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Open Access Research

Economic evaluation of rivaroxaban in stroke prevention for patients with atrial fibrillation in Greece

Georgia Kourlaba1*, Nikos Maniadakis2, George Andrikopoulos3 and Panos Vardas4

Author Affiliations

1 The Stavros Niarchos Foundation-Collaborative Center for Clinical Epidemiology and Outcomes Research (CLEO), Thivon & Papadiamantopoulou, Goudi, Athens 115 27, Greece

2 Department of Health Services Organisation & Management, National School of Public Health, Athens, Greece

3 Cardiology Department, Henry Dunant Hospital, Athens, Greece

4 Department of Cardiology, Heraklion University Hospital, University of Crete, Heraklion, Greece

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Cost Effectiveness and Resource Allocation 2014, 12:5  doi:10.1186/1478-7547-12-5

Published: 10 February 2014

Abstract

Background

To undertake an economic evaluation of rivaroxaban relative to the standard of care for stroke prevention in patients with non-valvular atrial fibrillation (AF) in Greece.

Methods

An existing Markov model designed to reflect the natural progression of AF patients through different health states, in the course of three month cycles, was adapted to the Greek setting. The analysis was undertaken from a payer perspective. Baseline event rates and efficacy data were obtained from the ROCKET-AF trial for rivaroxaban and vitamin-K-antagonists (VKAs). Utility values for events were based on literature. A treatment-related disutility of 0.05 was applied to the VKA arm. Costs assigned to each health state reflect the year 2013. An incremental cost effectiveness ratio (ICER) was calculated where the outcome was quality-adjusted-life year (QALY) and life-years gained. Probabilistic analysis was undertaken to deal with uncertainty. The horizon of analysis was over patient life time and both cost and outcomes were discounted at 3.5%.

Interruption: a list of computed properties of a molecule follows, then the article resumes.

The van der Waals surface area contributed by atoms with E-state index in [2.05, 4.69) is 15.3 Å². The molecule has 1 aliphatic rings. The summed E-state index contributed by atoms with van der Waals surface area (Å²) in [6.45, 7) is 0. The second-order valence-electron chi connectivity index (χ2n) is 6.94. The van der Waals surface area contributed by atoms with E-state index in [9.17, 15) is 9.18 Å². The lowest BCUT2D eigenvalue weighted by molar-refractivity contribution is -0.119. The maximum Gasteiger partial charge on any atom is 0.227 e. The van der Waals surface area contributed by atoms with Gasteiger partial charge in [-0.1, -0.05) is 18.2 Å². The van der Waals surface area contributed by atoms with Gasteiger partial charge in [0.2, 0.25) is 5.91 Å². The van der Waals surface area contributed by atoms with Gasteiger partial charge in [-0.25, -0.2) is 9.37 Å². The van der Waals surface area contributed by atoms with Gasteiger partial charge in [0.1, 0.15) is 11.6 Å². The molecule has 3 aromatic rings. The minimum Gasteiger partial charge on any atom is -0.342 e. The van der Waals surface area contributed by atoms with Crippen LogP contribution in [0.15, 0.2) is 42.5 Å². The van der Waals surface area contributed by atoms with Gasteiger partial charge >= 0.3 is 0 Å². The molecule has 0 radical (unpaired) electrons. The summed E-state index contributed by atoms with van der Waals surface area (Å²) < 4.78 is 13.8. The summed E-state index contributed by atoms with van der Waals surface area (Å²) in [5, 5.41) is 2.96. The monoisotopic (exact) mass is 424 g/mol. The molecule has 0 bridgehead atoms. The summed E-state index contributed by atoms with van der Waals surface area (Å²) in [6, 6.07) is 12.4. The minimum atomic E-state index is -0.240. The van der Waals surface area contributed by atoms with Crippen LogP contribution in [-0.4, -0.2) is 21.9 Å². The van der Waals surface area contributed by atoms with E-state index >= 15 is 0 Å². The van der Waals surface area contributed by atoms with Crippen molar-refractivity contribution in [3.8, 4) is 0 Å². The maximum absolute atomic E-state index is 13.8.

Results

Based on safety-on-treatment data, rivaroxaban was associated with a 0.22 increment in QALYs compared to VKA. The average total lifetime cost of rivaroxaban-treated patients was €239 lower compared to VKA. Rivaroxaban was associated with additional drug acquisition cost (€4,033) and reduced monitoring cost (-€3,929). Therefore, rivaroxaban was a dominant alternative over VKA. Probabilistic analysis revealed that there is a 100% probability of rivaroxaban being cost-effective versus VKA at a willingness to pay threshold of €30,000/QALY gained.

Conclusion

Rivaroxaban may represent for payers a dominant option for the prevention of thromboembolic events in moderate to high risk AF patients in Greece.

Keywords:
Cost-effectiveness; Vitamin-K-antagonists; Cost-utility